In other words, stay-at-home or home-schooling moms deserve equal favor. Some conservatives also would like benefits to favor married couples. Several Republican Senators--Mitt Romney, Mike Lee, and Marco Rubio--have attempted to bridge all these gaps with mixed success.

So let's move on to Douthat's third bet. In this future, America's fertility rate will rise due to a "conservative" or "neo-traditionalist" turn in America's culture. This bet is tricky, since the proposition is tautological if one simply defines a neo-traditionalist era as one in which families choose to have more children.

Is there any objective and independent evidence in favor of the idea? Well, IMO, there probably is. A close look at such post-crisis eras as the early 1800s (the Era of Good Feelings following the American Revolution), the 1870s (the Victorian High following the Civil War), and the 1950s (the American High following World War II) would all show signs that these were eras of pro-family social traditionalism and religious conformism. They were also eras in which fertility either stabilized or rose--unlike other eras in which fertility generally declined.

But to say this much, of course, is to point out the limited usefulness of posing this bet. How can we "choose" a cultural turn that depends upon America traversing a great gate in history--in effect, the culmination of what I have called a "Fourth Turning"--that seems utterly beyond our choosing?

It's a bit like heaven: Great destination, but no one wants to die to get there.

Douthat says he detects suggestive evidence that such a shift in the culture has already begun. He sees younger Millennials and Generation Z flirting with traditionalism "via a sudden fascination with 'wholesome' cultures like the Mormons and the Amish, an anxiety about fertility-disrupting chemicals and the sex-robot dystopia, a vogue for matchmakers, a revolt against the professional-class expectations around delayed childbearing, and more." But he admits that the significance of all this is purely speculative.

Historically, what makes these post-crisis eras interesting for the study of fertility rates is that they seem to be characterized by all three of Douthat's bets. Yes, they were all eras of neo-traditional "family values." But they were also all eras of extraordinary economic growth and rising middle-class living standards.

And there were eras in which public policy tilted in a pro-family direction. Following the Civil War, the federal government inaugurated the "homestead" system of land grants, towns, and colleges designed for westward moving families. Following World War II, it established social insurance, labor standards, and union agreements designed to guarantee a "family wage" to middle-class bread winners.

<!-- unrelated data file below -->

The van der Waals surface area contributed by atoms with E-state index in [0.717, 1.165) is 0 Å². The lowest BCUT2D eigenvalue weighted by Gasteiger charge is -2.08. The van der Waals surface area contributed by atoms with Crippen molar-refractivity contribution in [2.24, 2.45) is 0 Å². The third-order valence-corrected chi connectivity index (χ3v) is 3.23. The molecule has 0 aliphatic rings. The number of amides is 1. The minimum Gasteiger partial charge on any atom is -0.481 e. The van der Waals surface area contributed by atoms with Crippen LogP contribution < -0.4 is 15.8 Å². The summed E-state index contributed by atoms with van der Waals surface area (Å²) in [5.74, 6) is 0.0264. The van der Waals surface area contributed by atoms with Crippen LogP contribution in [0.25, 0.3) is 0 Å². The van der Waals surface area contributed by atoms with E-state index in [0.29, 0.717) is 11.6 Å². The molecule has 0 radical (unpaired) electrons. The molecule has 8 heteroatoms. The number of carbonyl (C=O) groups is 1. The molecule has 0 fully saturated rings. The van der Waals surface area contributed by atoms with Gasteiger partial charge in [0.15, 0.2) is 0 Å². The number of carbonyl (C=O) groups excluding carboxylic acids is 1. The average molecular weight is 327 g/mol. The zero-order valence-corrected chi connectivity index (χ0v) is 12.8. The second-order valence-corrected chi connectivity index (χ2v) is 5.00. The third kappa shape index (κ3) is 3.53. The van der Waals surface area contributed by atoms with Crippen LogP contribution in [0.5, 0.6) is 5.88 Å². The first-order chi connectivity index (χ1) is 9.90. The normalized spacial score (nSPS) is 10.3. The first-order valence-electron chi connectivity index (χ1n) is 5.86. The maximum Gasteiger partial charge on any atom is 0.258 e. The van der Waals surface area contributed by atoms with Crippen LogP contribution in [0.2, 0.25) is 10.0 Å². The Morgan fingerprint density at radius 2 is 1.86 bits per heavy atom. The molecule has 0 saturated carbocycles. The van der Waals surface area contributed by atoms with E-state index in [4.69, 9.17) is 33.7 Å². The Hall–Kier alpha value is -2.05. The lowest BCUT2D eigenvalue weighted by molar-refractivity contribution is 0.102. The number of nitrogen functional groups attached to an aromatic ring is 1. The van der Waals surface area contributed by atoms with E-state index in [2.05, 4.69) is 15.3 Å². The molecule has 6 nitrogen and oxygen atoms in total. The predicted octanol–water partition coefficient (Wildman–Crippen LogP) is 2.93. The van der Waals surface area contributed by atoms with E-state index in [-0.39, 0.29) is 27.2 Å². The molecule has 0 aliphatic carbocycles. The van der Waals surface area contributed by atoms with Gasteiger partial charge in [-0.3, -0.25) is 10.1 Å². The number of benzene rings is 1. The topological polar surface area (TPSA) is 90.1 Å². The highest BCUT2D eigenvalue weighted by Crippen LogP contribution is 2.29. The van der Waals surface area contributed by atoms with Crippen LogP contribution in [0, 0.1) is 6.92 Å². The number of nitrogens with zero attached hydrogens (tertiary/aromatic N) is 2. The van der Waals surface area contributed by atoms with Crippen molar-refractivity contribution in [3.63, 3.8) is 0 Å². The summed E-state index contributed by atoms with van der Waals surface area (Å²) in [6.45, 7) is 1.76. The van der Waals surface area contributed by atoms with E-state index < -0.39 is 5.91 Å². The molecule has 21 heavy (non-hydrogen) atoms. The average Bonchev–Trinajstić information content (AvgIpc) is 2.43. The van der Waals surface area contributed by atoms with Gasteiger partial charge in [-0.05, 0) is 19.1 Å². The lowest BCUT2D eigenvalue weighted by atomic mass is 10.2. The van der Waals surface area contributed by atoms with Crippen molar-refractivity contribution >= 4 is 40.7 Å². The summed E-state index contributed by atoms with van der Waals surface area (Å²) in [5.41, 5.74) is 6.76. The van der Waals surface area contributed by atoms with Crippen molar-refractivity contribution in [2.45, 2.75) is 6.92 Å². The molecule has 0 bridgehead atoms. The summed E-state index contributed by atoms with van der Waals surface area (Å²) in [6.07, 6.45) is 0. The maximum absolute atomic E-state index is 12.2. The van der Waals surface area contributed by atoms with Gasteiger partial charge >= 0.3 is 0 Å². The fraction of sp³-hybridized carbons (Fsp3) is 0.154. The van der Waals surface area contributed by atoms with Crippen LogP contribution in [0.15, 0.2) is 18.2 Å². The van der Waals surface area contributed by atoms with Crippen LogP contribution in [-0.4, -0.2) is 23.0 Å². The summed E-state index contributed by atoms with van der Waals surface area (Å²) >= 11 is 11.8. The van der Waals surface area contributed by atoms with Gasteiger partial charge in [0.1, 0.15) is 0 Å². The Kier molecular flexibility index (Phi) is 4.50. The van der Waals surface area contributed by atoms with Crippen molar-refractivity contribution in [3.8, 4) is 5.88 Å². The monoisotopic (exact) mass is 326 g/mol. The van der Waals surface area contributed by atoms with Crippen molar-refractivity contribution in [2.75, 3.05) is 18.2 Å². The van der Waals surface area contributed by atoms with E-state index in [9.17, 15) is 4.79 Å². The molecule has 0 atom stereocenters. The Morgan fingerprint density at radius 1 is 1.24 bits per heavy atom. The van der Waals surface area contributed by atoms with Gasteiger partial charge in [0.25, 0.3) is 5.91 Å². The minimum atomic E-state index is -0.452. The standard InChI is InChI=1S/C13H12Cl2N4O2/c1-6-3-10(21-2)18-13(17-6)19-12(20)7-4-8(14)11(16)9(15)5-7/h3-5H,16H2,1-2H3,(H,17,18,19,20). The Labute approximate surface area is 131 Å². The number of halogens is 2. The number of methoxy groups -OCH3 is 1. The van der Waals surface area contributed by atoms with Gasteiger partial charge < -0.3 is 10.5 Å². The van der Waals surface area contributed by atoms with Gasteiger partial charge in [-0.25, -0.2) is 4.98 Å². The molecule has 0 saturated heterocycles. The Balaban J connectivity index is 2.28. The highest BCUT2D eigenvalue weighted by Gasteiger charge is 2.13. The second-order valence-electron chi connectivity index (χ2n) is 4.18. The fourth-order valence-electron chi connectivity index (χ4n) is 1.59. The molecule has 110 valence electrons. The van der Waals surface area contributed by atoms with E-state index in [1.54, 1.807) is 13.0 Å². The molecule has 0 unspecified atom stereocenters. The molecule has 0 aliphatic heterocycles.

Near the end of his essay, Douthat concedes that fertility rates may not change direction in any meaningful way unless all three of his bets happen at the same time. Is that unlikely? History suggests that maybe it's not. 

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Neil Howe is a renowned authority on generations and social change in America. An acclaimed bestselling author and speaker, he is the nation's leading thinker on today's generations—who they are, what motivates them, and how they will shape America's future.

A historian, economist, and demographer, Howe is also a recognized authority on global aging, long-term fiscal policy, and migration. He is a senior associate to the Center for Strategic and International Studies (CSIS) in Washington, D.C., where he helps direct the CSIS Global Aging Initiative.

Howe has written over a dozen books on generations, demographic change, and fiscal policy, many of them with William Strauss. Howe and Strauss' first book, Generations is a history of America told as a sequence of generational biographies. Vice President Al Gore called it "the most stimulating book on American history that I have ever read" and sent a copy to every member of Congress. Newt Gingrich called it "an intellectual tour de force." Of their book, The Fourth Turning, The Boston Globe wrote, "If Howe and Strauss are right, they will take their place among the great American prophets."

Howe and Strauss originally coined the term "Millennial Generation" in 1991, and wrote the pioneering book on this generation, Millennials Rising. His work has been featured frequently in the media, including USA Today, CNN, the New York Times, and CBS' 60 Minutes.

Previously, with Peter G. Peterson, Howe co-authored On Borrowed Time, a pioneering call for budgetary reform and The Graying of the Great Powers with Richard Jackson.

Howe received his B.A. at U.C. Berkeley and later earned graduate degrees in economics and history from Yale University.